Are You Ready for the Next Disaster?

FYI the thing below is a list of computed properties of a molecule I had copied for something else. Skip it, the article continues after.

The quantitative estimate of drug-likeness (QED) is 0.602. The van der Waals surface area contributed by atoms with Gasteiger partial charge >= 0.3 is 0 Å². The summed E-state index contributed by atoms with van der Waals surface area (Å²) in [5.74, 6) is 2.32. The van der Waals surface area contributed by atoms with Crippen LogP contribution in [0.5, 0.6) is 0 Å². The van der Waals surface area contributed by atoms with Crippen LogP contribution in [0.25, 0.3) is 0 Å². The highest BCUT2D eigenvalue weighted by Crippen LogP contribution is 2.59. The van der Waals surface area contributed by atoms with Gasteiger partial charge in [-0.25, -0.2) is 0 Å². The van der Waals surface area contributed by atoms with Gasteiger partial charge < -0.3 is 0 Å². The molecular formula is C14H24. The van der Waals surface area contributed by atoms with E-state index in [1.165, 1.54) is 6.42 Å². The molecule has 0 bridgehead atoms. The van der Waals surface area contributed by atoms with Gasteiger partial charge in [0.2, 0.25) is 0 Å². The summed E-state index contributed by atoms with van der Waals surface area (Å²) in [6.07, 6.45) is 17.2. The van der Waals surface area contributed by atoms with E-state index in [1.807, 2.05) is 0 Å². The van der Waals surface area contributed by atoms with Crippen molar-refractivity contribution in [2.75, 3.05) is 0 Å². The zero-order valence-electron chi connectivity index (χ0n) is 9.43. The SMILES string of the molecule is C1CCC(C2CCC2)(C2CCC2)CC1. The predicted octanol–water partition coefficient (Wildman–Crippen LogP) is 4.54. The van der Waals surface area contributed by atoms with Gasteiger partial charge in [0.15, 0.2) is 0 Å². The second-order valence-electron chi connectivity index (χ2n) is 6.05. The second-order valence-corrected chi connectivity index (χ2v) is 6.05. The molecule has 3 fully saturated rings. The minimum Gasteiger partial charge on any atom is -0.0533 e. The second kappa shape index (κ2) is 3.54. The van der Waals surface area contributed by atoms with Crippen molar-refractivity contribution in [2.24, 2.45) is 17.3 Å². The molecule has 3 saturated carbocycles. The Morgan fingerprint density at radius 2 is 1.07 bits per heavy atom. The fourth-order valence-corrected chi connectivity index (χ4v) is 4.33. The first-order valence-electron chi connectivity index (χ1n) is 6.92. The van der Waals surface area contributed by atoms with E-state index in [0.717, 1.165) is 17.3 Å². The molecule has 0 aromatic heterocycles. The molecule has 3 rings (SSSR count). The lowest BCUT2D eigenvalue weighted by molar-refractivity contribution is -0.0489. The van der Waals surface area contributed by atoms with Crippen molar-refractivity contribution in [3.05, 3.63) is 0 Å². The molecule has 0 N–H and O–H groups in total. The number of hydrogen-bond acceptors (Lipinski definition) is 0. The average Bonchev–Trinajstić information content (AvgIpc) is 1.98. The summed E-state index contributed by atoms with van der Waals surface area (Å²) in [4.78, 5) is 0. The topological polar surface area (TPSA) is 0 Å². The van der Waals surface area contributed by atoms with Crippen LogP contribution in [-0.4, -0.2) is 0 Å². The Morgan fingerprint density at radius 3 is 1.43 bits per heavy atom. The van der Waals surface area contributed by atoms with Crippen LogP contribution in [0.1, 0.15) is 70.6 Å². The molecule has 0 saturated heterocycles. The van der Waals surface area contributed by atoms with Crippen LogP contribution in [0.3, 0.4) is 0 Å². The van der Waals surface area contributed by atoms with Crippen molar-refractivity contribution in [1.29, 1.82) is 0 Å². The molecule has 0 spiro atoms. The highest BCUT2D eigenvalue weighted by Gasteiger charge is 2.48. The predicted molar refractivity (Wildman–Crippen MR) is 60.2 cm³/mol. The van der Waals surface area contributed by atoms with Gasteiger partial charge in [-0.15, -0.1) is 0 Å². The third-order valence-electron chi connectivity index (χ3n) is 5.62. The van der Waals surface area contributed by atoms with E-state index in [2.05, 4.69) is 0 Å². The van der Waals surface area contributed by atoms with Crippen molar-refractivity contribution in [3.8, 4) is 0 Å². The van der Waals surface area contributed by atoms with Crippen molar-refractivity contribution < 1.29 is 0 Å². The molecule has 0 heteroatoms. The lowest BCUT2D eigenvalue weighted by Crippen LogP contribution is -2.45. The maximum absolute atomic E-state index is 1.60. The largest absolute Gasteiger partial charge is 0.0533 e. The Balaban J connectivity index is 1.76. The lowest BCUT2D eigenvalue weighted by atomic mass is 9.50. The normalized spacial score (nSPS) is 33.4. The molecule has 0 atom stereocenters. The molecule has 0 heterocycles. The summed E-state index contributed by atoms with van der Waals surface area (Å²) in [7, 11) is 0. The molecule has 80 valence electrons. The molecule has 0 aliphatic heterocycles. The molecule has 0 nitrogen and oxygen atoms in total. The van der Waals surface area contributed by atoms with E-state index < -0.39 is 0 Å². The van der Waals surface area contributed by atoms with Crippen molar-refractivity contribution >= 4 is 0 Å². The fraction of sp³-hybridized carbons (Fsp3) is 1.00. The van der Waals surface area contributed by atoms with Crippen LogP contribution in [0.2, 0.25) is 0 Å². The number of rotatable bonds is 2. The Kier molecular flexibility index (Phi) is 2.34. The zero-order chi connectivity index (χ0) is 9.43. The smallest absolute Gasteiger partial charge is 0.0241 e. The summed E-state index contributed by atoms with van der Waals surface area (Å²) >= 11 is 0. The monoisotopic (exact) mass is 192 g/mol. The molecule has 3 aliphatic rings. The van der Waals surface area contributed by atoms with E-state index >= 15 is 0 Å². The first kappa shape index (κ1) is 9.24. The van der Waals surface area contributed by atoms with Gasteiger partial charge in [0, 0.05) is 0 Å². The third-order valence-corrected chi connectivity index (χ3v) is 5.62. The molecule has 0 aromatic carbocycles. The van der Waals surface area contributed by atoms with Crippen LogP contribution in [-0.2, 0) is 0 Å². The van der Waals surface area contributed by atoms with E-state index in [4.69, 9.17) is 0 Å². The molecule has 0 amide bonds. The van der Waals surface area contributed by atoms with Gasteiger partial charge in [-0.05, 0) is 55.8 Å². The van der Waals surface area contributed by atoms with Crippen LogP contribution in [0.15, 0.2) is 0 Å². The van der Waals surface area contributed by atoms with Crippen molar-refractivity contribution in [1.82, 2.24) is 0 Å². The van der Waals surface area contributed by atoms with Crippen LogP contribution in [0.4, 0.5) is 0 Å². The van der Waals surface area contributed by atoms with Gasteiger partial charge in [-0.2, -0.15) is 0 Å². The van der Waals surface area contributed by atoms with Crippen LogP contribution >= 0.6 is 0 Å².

Here are 10 questions that will tell you whether you and your business are prepared for a natural disaster -- and help you get ready.